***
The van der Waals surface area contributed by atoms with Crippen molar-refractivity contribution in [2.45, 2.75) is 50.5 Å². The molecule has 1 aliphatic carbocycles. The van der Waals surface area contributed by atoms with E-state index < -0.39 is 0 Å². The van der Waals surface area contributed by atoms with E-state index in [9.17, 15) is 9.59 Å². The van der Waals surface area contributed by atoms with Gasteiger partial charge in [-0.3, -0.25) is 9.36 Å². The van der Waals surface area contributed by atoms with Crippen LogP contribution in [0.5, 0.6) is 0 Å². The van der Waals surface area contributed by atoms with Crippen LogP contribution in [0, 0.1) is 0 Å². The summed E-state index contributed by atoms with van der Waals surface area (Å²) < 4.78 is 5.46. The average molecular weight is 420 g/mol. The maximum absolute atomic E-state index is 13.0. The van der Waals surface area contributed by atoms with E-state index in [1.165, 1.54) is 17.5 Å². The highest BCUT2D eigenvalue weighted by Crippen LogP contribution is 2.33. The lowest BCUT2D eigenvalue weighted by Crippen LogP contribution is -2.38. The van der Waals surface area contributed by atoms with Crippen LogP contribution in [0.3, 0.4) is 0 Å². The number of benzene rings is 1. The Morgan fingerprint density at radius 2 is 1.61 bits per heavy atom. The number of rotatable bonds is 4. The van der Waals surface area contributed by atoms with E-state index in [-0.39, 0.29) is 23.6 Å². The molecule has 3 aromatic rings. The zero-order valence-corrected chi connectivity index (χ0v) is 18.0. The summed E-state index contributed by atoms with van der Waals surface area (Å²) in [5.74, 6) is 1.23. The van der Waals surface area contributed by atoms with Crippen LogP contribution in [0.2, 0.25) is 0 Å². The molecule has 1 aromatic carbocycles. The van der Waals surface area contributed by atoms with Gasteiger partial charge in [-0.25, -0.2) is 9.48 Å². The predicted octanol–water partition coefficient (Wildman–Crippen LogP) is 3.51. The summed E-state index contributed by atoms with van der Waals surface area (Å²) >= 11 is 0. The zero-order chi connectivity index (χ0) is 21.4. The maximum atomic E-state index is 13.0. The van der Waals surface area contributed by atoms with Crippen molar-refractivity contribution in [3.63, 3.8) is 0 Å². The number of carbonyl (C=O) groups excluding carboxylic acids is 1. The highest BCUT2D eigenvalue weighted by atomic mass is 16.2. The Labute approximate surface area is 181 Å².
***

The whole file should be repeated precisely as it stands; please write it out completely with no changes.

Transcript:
The van der Waals surface area contributed by atoms with Crippen molar-refractivity contribution in [2.45, 2.75) is 50.5 Å². The molecule has 1 aliphatic carbocycles. The van der Waals surface area contributed by atoms with E-state index < -0.39 is 0 Å². The van der Waals surface area contributed by atoms with E-state index in [9.17, 15) is 9.59 Å². The van der Waals surface area contributed by atoms with Gasteiger partial charge in [-0.3, -0.25) is 9.36 Å². The van der Waals surface area contributed by atoms with Crippen LogP contribution in [0.5, 0.6) is 0 Å². The van der Waals surface area contributed by atoms with Crippen LogP contribution in [0, 0.1) is 0 Å². The summed E-state index contributed by atoms with van der Waals surface area (Å²) < 4.78 is 5.46. The average molecular weight is 420 g/mol. The maximum absolute atomic E-state index is 13.0. The van der Waals surface area contributed by atoms with E-state index in [1.165, 1.54) is 17.5 Å². The highest BCUT2D eigenvalue weighted by Crippen LogP contribution is 2.33. The lowest BCUT2D eigenvalue weighted by Crippen LogP contribution is -2.38. The van der Waals surface area contributed by atoms with Crippen LogP contribution in [0.3, 0.4) is 0 Å². The number of benzene rings is 1. The Morgan fingerprint density at radius 2 is 1.61 bits per heavy atom. The number of rotatable bonds is 4. The van der Waals surface area contributed by atoms with E-state index in [-0.39, 0.29) is 23.6 Å². The molecule has 3 aromatic rings. The zero-order valence-corrected chi connectivity index (χ0v) is 18.0. The summed E-state index contributed by atoms with van der Waals surface area (Å²) in [5.74, 6) is 1.23. The van der Waals surface area contributed by atoms with Crippen LogP contribution in [0.2, 0.25) is 0 Å². The molecule has 1 aromatic carbocycles. The van der Waals surface area contributed by atoms with Gasteiger partial charge in [-0.25, -0.2) is 9.48 Å². The predicted octanol–water partition coefficient (Wildman–Crippen LogP) is 3.51. The summed E-state index contributed by atoms with van der Waals surface area (Å²) >= 11 is 0. The zero-order chi connectivity index (χ0) is 21.4. The maximum atomic E-state index is 13.0. The van der Waals surface area contributed by atoms with Crippen molar-refractivity contribution in [3.63, 3.8) is 0 Å². The number of carbonyl (C=O) groups excluding carboxylic acids is 1. The highest BCUT2D eigenvalue weighted by atomic mass is 16.2. The Labute approximate surface area is 181 Å².